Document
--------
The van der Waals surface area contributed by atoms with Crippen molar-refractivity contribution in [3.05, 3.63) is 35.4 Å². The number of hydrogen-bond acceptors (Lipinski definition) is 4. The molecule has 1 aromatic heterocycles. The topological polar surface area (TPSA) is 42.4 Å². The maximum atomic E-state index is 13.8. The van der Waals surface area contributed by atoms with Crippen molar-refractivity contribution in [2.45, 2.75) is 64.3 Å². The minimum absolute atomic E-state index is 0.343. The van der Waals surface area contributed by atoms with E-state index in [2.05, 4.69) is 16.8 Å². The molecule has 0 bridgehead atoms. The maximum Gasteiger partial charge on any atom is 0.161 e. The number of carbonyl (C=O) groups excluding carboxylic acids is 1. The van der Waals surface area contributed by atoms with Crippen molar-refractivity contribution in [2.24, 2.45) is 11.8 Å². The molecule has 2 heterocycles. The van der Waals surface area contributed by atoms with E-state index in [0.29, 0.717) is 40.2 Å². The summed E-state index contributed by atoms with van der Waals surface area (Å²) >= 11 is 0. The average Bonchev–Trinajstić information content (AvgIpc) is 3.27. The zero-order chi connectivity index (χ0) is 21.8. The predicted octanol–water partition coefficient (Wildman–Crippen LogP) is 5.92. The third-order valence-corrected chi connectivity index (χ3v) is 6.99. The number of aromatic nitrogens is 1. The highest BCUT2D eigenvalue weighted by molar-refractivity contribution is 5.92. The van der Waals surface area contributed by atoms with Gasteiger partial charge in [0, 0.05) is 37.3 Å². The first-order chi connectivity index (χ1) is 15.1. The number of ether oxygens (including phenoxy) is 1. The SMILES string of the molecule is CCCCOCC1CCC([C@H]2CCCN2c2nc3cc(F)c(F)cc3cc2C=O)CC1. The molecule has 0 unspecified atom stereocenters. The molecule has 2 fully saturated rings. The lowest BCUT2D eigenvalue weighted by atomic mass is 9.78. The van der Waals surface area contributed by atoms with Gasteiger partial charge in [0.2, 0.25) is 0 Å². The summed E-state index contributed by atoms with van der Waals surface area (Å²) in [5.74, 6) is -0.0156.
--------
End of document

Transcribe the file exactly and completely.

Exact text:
The van der Waals surface area contributed by atoms with Crippen molar-refractivity contribution in [3.05, 3.63) is 35.4 Å². The number of hydrogen-bond acceptors (Lipinski definition) is 4. The molecule has 1 aromatic heterocycles. The topological polar surface area (TPSA) is 42.4 Å². The maximum atomic E-state index is 13.8. The van der Waals surface area contributed by atoms with Crippen molar-refractivity contribution in [2.45, 2.75) is 64.3 Å². The minimum absolute atomic E-state index is 0.343. The van der Waals surface area contributed by atoms with E-state index in [2.05, 4.69) is 16.8 Å². The molecule has 0 bridgehead atoms. The maximum Gasteiger partial charge on any atom is 0.161 e. The number of carbonyl (C=O) groups excluding carboxylic acids is 1. The van der Waals surface area contributed by atoms with Crippen molar-refractivity contribution in [2.24, 2.45) is 11.8 Å². The molecule has 2 heterocycles. The van der Waals surface area contributed by atoms with E-state index in [0.29, 0.717) is 40.2 Å². The summed E-state index contributed by atoms with van der Waals surface area (Å²) >= 11 is 0. The average Bonchev–Trinajstić information content (AvgIpc) is 3.27. The zero-order chi connectivity index (χ0) is 21.8. The predicted octanol–water partition coefficient (Wildman–Crippen LogP) is 5.92. The third-order valence-corrected chi connectivity index (χ3v) is 6.99. The number of aromatic nitrogens is 1. The highest BCUT2D eigenvalue weighted by molar-refractivity contribution is 5.92. The van der Waals surface area contributed by atoms with Gasteiger partial charge in [0, 0.05) is 37.3 Å². The first-order chi connectivity index (χ1) is 15.1. The number of ether oxygens (including phenoxy) is 1. The SMILES string of the molecule is CCCCOCC1CCC([C@H]2CCCN2c2nc3cc(F)c(F)cc3cc2C=O)CC1. The molecule has 0 unspecified atom stereocenters. The molecule has 2 fully saturated rings. The lowest BCUT2D eigenvalue weighted by atomic mass is 9.78. The van der Waals surface area contributed by atoms with Gasteiger partial charge in [0.2, 0.25) is 0 Å². The summed E-state index contributed by atoms with van der Waals surface area (Å²) in [5.74, 6) is -0.0156.